There’s no denying childhood trauma alters brain function. Some studies indicate it can even permanently change DNA. Fortunately, our brains are neuroplastic -- scientists say that with professional help, we can change at least some of this chemistry, despite early disadvantages.
When considering why someone commits crimes, however, childhood trauma is just one factor. While it can help explain behavior, it shouldn’t serve to excuse it.
How many people with brain scans similar to those mentioned the State Journal series "Gun Violence in Madison | Cycles of Trauma" don’t participate in deviant behavior? Not everyone who grows up in a violent or dysfunctional home becomes criminalized. Throughout history, people have suffered unspeakable trauma -- including violence, poverty and oppression -- yet they lead decent lives.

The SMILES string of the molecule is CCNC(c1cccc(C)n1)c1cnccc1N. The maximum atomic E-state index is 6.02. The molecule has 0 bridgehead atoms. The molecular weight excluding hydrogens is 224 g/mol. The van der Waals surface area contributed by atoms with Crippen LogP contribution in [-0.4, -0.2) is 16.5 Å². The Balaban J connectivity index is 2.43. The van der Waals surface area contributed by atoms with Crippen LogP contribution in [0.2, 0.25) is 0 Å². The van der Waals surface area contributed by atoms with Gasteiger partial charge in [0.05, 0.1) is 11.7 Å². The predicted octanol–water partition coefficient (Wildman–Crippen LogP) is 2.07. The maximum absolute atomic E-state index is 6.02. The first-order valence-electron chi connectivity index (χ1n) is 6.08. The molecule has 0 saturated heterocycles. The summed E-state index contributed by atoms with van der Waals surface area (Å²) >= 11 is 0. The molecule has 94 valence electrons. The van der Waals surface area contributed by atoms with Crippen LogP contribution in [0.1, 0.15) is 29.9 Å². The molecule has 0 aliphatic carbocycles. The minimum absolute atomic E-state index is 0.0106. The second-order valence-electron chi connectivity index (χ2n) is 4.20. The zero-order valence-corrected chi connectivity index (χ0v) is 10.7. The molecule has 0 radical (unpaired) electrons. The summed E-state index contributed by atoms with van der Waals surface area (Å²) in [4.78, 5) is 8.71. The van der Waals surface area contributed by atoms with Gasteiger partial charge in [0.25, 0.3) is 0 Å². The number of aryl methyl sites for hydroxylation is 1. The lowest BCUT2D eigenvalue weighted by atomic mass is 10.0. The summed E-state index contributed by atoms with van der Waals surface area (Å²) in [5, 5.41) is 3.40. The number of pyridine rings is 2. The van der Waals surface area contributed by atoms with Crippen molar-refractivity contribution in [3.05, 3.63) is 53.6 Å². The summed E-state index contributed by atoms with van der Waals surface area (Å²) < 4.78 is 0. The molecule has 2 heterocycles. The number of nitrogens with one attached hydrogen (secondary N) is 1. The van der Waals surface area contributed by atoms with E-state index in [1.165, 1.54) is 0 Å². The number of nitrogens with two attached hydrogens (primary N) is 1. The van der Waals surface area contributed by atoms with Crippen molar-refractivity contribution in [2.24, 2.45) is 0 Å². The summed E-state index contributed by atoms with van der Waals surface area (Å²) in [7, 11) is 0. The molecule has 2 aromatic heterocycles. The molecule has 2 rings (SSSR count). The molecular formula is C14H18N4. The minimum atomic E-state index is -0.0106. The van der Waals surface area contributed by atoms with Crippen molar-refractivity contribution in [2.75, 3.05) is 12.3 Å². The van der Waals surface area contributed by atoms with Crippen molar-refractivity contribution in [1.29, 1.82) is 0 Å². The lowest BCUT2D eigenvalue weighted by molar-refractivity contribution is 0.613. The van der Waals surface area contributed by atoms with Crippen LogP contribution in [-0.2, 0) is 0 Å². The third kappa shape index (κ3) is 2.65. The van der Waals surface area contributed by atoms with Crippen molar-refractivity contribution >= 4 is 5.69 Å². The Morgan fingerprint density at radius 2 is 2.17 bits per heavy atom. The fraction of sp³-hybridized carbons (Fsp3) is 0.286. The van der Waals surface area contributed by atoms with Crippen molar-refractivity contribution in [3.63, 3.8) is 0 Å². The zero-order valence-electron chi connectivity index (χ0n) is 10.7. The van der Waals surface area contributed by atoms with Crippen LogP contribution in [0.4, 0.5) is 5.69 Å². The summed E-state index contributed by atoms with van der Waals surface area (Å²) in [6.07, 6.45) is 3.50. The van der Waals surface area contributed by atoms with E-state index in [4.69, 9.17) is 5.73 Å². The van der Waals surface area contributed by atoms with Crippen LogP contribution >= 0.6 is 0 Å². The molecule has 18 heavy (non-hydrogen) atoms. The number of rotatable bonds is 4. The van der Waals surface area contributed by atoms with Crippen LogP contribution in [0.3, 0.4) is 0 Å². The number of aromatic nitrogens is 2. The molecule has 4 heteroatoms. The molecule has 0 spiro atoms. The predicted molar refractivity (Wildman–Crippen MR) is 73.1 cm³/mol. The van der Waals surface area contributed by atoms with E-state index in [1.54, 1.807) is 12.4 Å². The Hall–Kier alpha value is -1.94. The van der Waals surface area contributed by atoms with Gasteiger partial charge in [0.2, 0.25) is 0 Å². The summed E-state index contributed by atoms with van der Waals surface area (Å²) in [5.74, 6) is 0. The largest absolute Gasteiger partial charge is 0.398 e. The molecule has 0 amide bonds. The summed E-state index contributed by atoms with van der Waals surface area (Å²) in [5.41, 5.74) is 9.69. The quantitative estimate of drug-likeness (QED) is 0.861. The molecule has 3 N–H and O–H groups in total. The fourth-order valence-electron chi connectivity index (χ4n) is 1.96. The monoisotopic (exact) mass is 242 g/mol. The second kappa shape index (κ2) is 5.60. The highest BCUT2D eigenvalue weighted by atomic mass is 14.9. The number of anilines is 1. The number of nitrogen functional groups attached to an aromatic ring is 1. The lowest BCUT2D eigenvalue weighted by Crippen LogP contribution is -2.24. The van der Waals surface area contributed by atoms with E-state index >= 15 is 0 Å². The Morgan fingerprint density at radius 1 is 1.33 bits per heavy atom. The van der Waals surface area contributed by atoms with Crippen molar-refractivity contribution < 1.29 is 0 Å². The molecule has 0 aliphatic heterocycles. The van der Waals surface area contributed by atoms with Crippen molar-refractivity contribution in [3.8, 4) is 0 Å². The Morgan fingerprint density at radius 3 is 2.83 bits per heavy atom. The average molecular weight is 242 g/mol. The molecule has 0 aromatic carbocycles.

Why is that? With everything being equal, what are the variables, if any, that make someone with a history of trauma choose a meaningful path over a life of crime? We can’t overlook that some don’t possess consciences or strong moral codes, and are attracted to lives of crime. I’m not certain this is something we can blame on brain chemistry.
We are more than our brains. We also have a mind and inner voice that work together to make sage choices.
Paula Fitzsimmons, Madison